For Matt Pollock, a creative producer in Boston and director of the HarborArts initiative, public art is a way to start community conversations that bring people together and inspire action for good. In the East Boston community where he resides and works, he’s been the catalyst behind a wide range of public art projects, the latest being HARVEST: a collaboration of urban farming and public art.
East Boston — called “Eastie” by locals — is bordered mostly by Logan International Airport and Boston Harbor, its historic waterfront shipyards once the terminal for the Cunard steamship line. Today, as one of Boston’s most densely populated neighborhoods, it’s home to about 45,000 people. Their ancestries reflect Boston’s many waves of immigration since its founding, with their roots ranging from Ireland, Italy and Eastern Europe to Latin America, North Africa, and China.
“Inside such a diverse community, I’ve found that art is one of the most effective ways to break down language and cultural barriers to build community,” Matt said. “Art creates a space for people to express themselves — a stage for dialogue. We use public art to promote environmental awareness.”
Matt's work with HarborArts is being honored by TD Bank as he was named as a 2022 #TDThanksYou recipient as a customer.
Matt joined HarborArts in 2011, two years after its founding by Steve Israel, an artist and environmentalist with a background in the architectural salvage business. He turned a working shipyard into a destination for locals and visitors to come and experience public art in the form of murals, outdoor sculpture, and other media.
“Steve has been one of my biggest role models and a mentor for many years,” Matt said. “HarborArts gave me a platform to follow my dream of bringing people together around creativity and expression. It’s been an ideal venue for hosting festivals, exhibitions, performances and other events.”
The HarborArts Shipyard Gallery is located on the 15-acre grounds of the Boston Harbor and Marina, part of the public Boston Harborwalk, which connects the city’s waterfront neighborhoods with each other.
As an arts showcase, their Shipyard Gallery boasts one of the city’s largest collections of outdoor installations. Among them is its iconic, 40-foot steel codfish fabricated from nearly two tons of salvaged materials. The sculpture sits atop the roof of a 30-foot warehouse and is visible for miles. Their events and programming have drawn thousands to the shipyard for public art and creative experiences
Changes at the helm
Today, Matt is the sole helmsman of HarborArts. He chose to tack away from its original nonprofit model to one that seeks to inspire a wide range of collaborative art initiatives with other organizations in East Boston.
“We’ve kept the name, but instead of focusing so much of my time on running a non-profit with all that entails, we’re more driven to develop partnerships with other nonprofits and initiatives to use the power of public art to amplify the incredible work folks are doing in our community.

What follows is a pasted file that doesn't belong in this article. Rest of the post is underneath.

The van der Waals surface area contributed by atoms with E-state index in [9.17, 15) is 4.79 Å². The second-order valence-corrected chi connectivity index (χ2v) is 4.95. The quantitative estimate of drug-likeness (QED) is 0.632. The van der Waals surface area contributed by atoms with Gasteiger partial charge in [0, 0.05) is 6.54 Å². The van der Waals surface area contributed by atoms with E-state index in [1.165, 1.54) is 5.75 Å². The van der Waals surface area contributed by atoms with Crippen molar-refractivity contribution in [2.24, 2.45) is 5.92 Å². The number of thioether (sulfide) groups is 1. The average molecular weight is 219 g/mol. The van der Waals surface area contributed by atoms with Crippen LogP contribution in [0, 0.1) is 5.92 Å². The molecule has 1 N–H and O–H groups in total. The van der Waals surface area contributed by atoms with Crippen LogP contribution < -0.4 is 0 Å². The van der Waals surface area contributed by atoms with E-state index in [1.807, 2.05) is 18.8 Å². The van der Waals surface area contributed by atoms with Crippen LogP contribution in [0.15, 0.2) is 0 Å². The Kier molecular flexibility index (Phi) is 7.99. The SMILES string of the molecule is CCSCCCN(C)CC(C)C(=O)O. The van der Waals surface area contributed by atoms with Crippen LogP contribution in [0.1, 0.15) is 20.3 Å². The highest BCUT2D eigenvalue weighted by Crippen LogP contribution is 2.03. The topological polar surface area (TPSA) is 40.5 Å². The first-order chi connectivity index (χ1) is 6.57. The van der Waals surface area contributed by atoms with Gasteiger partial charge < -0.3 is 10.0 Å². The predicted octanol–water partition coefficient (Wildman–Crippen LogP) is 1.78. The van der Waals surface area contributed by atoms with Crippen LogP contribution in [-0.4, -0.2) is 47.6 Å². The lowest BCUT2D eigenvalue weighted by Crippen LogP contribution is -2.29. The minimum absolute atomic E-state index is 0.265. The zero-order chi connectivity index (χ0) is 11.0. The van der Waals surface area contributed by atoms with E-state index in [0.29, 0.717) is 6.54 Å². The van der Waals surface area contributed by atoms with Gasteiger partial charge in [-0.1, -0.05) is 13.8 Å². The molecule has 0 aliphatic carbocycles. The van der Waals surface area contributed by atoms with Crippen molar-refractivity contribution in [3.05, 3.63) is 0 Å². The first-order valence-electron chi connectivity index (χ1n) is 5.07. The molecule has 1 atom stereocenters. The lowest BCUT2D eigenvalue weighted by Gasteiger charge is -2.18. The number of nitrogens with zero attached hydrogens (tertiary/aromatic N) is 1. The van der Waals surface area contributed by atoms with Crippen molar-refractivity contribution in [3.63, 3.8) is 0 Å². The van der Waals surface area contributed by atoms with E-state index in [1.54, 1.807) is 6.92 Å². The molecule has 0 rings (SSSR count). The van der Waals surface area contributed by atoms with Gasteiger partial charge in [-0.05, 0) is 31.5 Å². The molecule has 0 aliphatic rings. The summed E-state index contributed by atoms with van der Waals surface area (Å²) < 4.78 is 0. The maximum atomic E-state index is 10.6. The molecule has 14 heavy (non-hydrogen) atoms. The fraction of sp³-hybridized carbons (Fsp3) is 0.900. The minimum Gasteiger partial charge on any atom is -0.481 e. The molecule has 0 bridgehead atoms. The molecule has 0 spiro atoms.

Urban farming meets public art
Matt points to the HARVEST project as a prime example of the direction he’s taken HarborArts. The co-organizing fiscal partner of the project is Eastie Farm, a grassroots effort to foster spaces for growing food, building community, and caring for our natural world. In 2015, Eastie Farm took over a vacant city lot to grow fresh produce in raised beds and now farms several spaces and have successfully completed construction of the first geothermal greenhouse in Massachusetts.
Together, HarborArts and Eastie Farm partnered with Boston Public Schools, specifically two elementary schools in the neighborhood, to create the HARVEST project. “With the district’s guidance, we chose to engage fourth and fifth graders because they’re so perceptive and expressive but not yet bound by the inhibitions of adolescence,” Matt explained. “We’re collaborating with their teachers to engage the students in Eastie Farm programming. The ideas and knowledge from the youth coming out of this program will ultimately be translated into large-scale murals and artworks throughout the district.
The project begins with hands-on workshops with the students digging in the soil and watering the vegetables, often bringing their parents to help on weekends. “Students are learning to grow and care for the plants, discover where food comes from in our community and understand the difference between fresh and processed foods,” Matt said. “At the same time, they’re learning about pollination, biodiversity, and the importance of food accessibility.”
Of course, HarborArts facilitates the project’s many art dimensions, including student art activities and workshops. Together with several professional artists, they expressed their ideas creatively to inspire a new series of large-scale murals at the two participating schools.
“These youth-led murals will inspire and empower future generations to take action and care for our planet and all of its inhabitants,” Matt said, noting block parties were held at the two schools to celebrate the project’s conclusion.
Neighbors’ smiles, a rich reward
When TD Bank contacted Matt about a meeting, he assumed it was to discuss business. But the meeting's real purpose was to recognize the great work he's doing to bring the community together – and to show TD's support by recognizing him as a 2022 #TDThanksYou hero.
“I really appreciate TD Bank’s support of what we’re doing in our partnerships,” Matt said. “It’s high-stakes and high-pressure work that’s hardly financially rewarding. But when you see the smiles on your neighbors’ faces and their shared sense of pride for our natural resources and how they can make an impact on the world around them, that’s the richest reward of all.”